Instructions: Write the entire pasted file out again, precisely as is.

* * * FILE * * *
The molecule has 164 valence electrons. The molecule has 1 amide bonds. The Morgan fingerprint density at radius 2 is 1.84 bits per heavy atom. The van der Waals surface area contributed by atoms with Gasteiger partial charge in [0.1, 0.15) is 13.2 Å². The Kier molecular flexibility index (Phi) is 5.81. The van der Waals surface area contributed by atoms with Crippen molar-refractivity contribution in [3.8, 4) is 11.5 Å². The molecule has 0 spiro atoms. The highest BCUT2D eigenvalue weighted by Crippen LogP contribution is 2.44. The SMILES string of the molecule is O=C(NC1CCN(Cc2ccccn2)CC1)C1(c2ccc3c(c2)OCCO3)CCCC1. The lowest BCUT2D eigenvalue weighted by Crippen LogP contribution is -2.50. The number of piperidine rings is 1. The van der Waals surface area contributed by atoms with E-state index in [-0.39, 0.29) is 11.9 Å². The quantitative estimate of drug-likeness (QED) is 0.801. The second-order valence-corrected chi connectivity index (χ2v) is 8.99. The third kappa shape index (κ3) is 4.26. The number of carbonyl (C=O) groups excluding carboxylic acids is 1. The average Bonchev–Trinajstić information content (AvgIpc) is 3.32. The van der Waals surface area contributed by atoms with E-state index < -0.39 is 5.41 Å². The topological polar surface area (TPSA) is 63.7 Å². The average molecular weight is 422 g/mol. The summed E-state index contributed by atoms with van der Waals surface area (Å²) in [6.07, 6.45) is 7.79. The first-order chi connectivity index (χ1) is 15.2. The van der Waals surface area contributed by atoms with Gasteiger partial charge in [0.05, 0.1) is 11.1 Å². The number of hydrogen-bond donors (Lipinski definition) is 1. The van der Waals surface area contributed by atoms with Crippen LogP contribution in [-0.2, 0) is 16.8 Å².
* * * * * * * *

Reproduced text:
The molecule has 164 valence electrons. The molecule has 1 amide bonds. The Morgan fingerprint density at radius 2 is 1.84 bits per heavy atom. The van der Waals surface area contributed by atoms with Gasteiger partial charge in [0.1, 0.15) is 13.2 Å². The Kier molecular flexibility index (Phi) is 5.81. The van der Waals surface area contributed by atoms with Crippen molar-refractivity contribution in [3.8, 4) is 11.5 Å². The molecule has 0 spiro atoms. The highest BCUT2D eigenvalue weighted by Crippen LogP contribution is 2.44. The SMILES string of the molecule is O=C(NC1CCN(Cc2ccccn2)CC1)C1(c2ccc3c(c2)OCCO3)CCCC1. The lowest BCUT2D eigenvalue weighted by Crippen LogP contribution is -2.50. The number of piperidine rings is 1. The van der Waals surface area contributed by atoms with E-state index in [-0.39, 0.29) is 11.9 Å². The quantitative estimate of drug-likeness (QED) is 0.801. The second-order valence-corrected chi connectivity index (χ2v) is 8.99. The third kappa shape index (κ3) is 4.26. The number of carbonyl (C=O) groups excluding carboxylic acids is 1. The average Bonchev–Trinajstić information content (AvgIpc) is 3.32. The van der Waals surface area contributed by atoms with E-state index < -0.39 is 5.41 Å². The topological polar surface area (TPSA) is 63.7 Å². The average molecular weight is 422 g/mol. The summed E-state index contributed by atoms with van der Waals surface area (Å²) in [6.07, 6.45) is 7.79. The first-order chi connectivity index (χ1) is 15.2. The van der Waals surface area contributed by atoms with Gasteiger partial charge in [0.05, 0.1) is 11.1 Å². The number of hydrogen-bond donors (Lipinski definition) is 1. The van der Waals surface area contributed by atoms with Crippen LogP contribution in [-0.2, 0) is 16.8 Å².